In general, having as big an audience as possible for a company is a good thing. In the movie business, having a film that hits “all four quadrants,” meaning it appeals to young men, adult men, young women, and adult women, is a recipe for big box office success. If everyone can enjoy something, it means its creators will likely rake in the cash. But in the crowded field of social networks, it’s hard for a startup to break through and reach all four of those quadrants. Luluvise, a startup social media site created by Alexandra Chong that went online publicly today, has decided to go in another direction. Luluvise’s policy: no boys allowed.

Luluvise’s motto is “Girl time all the time,” and any man that tries to connect to the site via Facebook - the only way to register for Luluvise - is automatically turned down. Chong told TechCrunch that “We had a lot of guys submitting their emails to get access to the beta, and we must have sent out over 500 emails telling them Luluvise is for ladies only.” With the known security blanket of only having girls reading the posts on the site, Luluvise’s ladies can take pictures of guys they’ve gone out with and have people comment, review other guys on individual pages for each guy, post polls about different topics, and add tags like ‘OMG!’ and ‘SOS’ to updates.

As a guy, I have a feeling that if the roles were reversed, and a site launched where guys could talk about what women they thought were hot and could rank them and talk about them behind their backs, the backlash would be immense. This sounds an awful lot like the Burn Book in Mean Girls. I have trouble imagining women being okay with guys ranking them in categories, like if they’re “good in bed,” which women can actually do on Luluvise.

But on the other hand, this could be an intelligent way to make a name in such a crowded field. As Fueled wrote about in August, some of the most successful online dating websites, another area where there is lots of competition, are the ones that appeal to a specific demographic and don’t try to cater to the general population. JDate, a renowned dating site specifically for Jewish people, came out with a study in June that said, among other things, that 76-percent of Jewish people that have used an online dating site used JDate since 2008. With the amount of dating sites available (Meet-an-Inmate was a personal favorite from my research, just for the lead picture alone), being able to corner a part of the market with such dominance is an amazing accomplishment.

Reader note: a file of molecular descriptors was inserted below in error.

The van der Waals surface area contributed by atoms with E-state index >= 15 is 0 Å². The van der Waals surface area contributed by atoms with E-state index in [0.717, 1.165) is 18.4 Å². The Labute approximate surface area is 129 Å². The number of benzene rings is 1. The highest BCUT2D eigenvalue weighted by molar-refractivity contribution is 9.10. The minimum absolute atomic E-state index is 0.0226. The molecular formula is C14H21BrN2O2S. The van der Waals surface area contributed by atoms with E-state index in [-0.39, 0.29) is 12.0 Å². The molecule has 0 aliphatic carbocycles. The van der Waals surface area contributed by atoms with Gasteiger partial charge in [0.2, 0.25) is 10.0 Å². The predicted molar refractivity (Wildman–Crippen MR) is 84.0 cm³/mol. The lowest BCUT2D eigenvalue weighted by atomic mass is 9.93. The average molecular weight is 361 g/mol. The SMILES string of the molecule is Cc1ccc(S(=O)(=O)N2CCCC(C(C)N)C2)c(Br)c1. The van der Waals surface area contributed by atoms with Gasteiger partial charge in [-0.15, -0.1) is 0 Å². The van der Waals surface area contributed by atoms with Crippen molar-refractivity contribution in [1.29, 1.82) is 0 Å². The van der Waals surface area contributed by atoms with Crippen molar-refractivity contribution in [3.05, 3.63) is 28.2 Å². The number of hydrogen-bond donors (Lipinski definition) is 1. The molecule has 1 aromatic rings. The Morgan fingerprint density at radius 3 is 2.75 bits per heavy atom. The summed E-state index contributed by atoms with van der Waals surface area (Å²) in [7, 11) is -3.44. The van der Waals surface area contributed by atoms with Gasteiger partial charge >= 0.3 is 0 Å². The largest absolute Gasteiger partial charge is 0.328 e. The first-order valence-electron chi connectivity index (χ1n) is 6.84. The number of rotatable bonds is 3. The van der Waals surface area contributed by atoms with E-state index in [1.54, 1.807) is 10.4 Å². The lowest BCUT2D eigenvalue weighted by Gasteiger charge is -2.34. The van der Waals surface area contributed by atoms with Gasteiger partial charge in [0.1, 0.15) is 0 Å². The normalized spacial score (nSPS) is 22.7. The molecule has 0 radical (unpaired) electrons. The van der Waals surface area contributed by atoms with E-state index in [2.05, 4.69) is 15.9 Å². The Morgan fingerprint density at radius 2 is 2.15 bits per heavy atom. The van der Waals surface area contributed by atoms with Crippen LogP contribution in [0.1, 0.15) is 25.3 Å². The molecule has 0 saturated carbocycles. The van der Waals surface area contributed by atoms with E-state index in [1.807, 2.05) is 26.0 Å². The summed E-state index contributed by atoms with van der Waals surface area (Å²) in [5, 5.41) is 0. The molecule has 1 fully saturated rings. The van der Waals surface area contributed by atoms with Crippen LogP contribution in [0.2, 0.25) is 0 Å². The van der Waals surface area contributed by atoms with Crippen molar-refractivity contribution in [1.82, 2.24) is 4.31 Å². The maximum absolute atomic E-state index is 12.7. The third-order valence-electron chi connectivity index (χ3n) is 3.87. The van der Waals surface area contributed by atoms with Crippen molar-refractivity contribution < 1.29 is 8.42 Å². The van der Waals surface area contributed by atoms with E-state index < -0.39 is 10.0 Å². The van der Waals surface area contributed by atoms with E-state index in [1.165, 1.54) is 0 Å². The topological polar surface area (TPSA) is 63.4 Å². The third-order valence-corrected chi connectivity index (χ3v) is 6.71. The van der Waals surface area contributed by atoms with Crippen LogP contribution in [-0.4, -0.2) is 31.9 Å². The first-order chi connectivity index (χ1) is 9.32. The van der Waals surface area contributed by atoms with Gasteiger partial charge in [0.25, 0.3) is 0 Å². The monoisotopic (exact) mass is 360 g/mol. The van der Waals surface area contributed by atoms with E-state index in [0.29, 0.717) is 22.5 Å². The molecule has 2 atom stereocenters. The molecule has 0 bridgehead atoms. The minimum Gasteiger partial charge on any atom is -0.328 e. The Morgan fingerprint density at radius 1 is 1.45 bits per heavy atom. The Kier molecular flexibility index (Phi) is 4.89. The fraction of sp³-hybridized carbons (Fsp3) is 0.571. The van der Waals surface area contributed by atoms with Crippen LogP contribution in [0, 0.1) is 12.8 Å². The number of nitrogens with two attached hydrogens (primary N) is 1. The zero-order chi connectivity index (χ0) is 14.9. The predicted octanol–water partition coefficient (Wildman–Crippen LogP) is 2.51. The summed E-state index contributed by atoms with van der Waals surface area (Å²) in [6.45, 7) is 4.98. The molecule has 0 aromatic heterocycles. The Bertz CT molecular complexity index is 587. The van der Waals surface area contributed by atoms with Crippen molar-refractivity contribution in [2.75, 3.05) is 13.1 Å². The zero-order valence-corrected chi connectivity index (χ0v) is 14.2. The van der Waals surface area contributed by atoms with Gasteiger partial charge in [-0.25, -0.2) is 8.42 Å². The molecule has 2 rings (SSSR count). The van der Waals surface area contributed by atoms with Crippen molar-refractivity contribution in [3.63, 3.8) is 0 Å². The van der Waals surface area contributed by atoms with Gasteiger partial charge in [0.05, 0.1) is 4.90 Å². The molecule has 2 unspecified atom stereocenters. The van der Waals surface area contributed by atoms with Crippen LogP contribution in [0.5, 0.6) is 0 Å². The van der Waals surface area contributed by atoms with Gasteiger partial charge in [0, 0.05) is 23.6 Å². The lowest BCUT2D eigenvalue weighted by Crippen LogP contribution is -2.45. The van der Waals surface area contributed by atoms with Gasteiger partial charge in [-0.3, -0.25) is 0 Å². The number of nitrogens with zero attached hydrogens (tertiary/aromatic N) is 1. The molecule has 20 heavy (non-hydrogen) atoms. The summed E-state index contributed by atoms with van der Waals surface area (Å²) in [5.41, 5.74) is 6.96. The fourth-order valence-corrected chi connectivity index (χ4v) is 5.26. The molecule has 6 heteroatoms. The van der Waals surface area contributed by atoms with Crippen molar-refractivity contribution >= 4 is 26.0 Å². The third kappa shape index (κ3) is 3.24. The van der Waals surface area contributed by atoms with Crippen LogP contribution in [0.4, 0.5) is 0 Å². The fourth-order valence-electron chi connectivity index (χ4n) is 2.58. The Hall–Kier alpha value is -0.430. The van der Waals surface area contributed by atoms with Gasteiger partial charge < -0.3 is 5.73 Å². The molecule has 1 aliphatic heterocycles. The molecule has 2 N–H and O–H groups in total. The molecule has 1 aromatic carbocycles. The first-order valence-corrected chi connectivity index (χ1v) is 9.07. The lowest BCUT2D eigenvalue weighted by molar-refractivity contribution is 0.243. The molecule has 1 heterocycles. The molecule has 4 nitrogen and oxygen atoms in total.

The pool of social media users is so big that if one site can conquer even a small section of that pool it will succeed. So many people use sites like Facebook and Twitter that Luluvise can completely ignore half of their potential customers and still cater to a massive audience. If Luluvise can entice women to join the site just by shutting out men, and giving them the freedom to speak their minds without other guys eavesdropping, they won’t regret the decision.

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